In Vivo Studies
Because of the limitations of the in vitro approach, in vivo studies are preferred for assessing the possible genetic dangers associated with administration of LSD. Unfortunately, of the twenty-one reports that have been published by seventeen laboratories many have serious methodological shortcomings and are more or less inadequate, while individual reports contradict each other and their overall results are inconclusive. Two major approaches have been used in the in vivo studies. In fourteen of these projects, subjects were exposed to illicit substances of unknown composition and potency, some of which were alleged to be LSD. In eleven studies, individuals were exposed to known quantities of pharmaceutical^ pure LSD in experimental or therapeutic settings.
Dishotsky et al (28) published a review in which they presented a synopsis of the studies of this kind conducted prior to 1971. According to this review, of a total of 310 subjects studied, only 126 were treated with pure LSD; the other 184 subjects were exposed to illicit or "alleged" LSD. Eighteen of the 126 subjects (14.29 percent) in the group given pure LSD showed a higher frequency of chromosome aberration than the controls. In contrast, 89 of the 184 subjects (48.9 percent) in the group taking illicit LSD showed an increased incidence of aberrations—more than three times the frequence reported for subjects given pharmacologically pure LSD. Only 16.67 percent (18 of 108) of all the subjects reported to have chromosome damage, were given pure LSD. There is, therefore, good reason to discuss the two categories of in vivo studies, those with pure and those with "alleged" LSD, separately.
Illicit LSD and Chromosomal Damage
The initial findings of chromosomal damage in illicit LSD users were reported by Irwin and Egozcue. (57) They compared a group of eight illicit LSD users with a group of nine controls. The users had a mean breakage rate of 23.4 percent, more than double the 11.0 percent rate In the controls. Only two of the eight users did not have increased breakage rates. In a later and more extensive study carried out by Egozcue, Irwin and Marufjo, (33) the mean breakage rate in forty-six illicit LSD users was 18.76 percent (with a range between 8 and 45 percent); this was more than double the rate of 9.03 percent found in control cells. Only three of the forty-six users did not have a breakage rate higher than the mean control rate. In addition, the authors studied the chromosomes of four infants exposed to LSD in utero. All four showed breakage rales above the mean control value. There was no evidence of disease or physical malformation in any of these children.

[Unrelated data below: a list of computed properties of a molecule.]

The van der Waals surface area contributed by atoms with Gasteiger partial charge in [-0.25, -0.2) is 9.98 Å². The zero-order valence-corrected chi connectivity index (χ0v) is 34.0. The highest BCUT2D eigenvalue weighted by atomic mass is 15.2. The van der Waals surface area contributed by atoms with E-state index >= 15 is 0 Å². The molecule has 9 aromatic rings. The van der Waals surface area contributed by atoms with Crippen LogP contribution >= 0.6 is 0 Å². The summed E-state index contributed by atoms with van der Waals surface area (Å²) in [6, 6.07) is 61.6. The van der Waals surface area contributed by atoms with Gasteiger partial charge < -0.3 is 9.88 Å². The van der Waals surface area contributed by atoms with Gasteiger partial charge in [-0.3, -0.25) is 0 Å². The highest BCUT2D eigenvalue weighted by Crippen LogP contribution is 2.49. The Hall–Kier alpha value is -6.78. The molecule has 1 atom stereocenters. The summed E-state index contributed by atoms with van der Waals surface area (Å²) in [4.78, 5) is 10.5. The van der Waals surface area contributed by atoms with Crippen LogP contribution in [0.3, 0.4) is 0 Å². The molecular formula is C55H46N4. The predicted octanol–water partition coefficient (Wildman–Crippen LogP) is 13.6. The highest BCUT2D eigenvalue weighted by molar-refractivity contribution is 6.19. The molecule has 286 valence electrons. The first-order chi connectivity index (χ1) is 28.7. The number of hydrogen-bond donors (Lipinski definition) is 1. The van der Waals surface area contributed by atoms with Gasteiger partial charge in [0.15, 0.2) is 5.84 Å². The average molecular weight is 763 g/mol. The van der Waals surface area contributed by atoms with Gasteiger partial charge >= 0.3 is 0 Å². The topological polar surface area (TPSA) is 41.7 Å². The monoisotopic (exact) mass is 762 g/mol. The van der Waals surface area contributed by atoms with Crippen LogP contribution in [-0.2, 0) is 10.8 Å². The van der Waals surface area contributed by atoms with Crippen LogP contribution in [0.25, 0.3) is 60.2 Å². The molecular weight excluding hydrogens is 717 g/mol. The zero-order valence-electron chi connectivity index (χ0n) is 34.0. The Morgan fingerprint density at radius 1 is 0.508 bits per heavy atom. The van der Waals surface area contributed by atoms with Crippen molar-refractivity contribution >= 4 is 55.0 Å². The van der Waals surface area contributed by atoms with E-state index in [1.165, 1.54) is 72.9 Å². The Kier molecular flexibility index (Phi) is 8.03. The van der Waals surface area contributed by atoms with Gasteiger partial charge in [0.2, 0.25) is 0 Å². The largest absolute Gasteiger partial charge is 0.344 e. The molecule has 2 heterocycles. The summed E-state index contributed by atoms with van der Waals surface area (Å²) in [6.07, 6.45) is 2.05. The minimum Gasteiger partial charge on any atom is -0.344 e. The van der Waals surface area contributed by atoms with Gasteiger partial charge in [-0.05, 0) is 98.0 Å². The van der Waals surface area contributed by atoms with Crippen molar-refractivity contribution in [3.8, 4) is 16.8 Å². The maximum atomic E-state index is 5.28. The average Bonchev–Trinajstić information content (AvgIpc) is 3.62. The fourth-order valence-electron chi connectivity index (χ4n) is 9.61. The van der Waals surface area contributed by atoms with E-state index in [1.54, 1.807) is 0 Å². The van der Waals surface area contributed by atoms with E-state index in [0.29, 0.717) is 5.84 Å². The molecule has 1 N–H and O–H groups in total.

These findings were supported by Cohen, Hirschhorn and Frosch, (20) who studied eighteen subjects exposed to illicit LSD. They described an increased chromosomal breakage in this group (mean 13.2 percent) which was more than triple that of the control group (3.8 percent). The authors also examined the chromosomes of four children born to three mothers who took LSD during pregnancy. The frequency of chromosome breaks was elevated in all four, and was greater in the two children who were exposed to LSD during the third and fourth months of pregnancy than in the two infants exposed to low doses of LSD late in pregnancy.
In a later paper, Cohen et al. (21) reported that thirteen adults exposed to illicit LSD showed chromosome breakage rates that were above the control mean. In nine children exposed to illicit LSD in utero, they found a mean breakage of 9.2 percent, as compared with 4.0 percent in four children whose mothers had used illicit LSD before but not during pregnancy. The breakage rate in the control group was 1.0 percent. All but two children had been exposed to other drugs during pregnancy; all were in good health and showed no birth defects.
Nielsen, Friedrich and Tsuboi (82) found that their ten subjects exposed to illicit LSD had a mean breakage rate of 2.5 percent; this was significantly higher than that of the control group (0.2 percent). However, the allegedly pathological 2.5 percent rate is lower than that of the controls in other positive studies.
A number of investigators have not been able to demonstrate increased chromosome breakage in LSD users. The synoptic paper by Dishotsky et al. (28), quotes nine groups of researchers who reported negative results of similar studies. At the present time, therefore, the results of the in vivo studies are considered rather controversial and at best inconclusive.
Many investigators have attempted to offer explanations for the existing discrepancies between positive and negative reports. Some have criticized the breakage rate for controls in the studies by Cohen et al. (21) (3.8 percent) and Irwin and Egozcue (57) (11.9 percent and 9.03 percent) as being unusually high. Others have suggested that the high control values could have resulted from viral contamination of the cultures, insufficiently fortified media interfering with chromosome repair, technical variation in cell culturing, and the approach to chromosome evaluation. It was also pointed out that in these studies, chromosome-type and chromatid-type changes were not reported separately but were combined and then converted to "equivalent numbers of breaks." Combining the two types of aberrations in a single index obscures the distinction between real chromosome damage occurring in vivo and damage arising in the course of cell culture.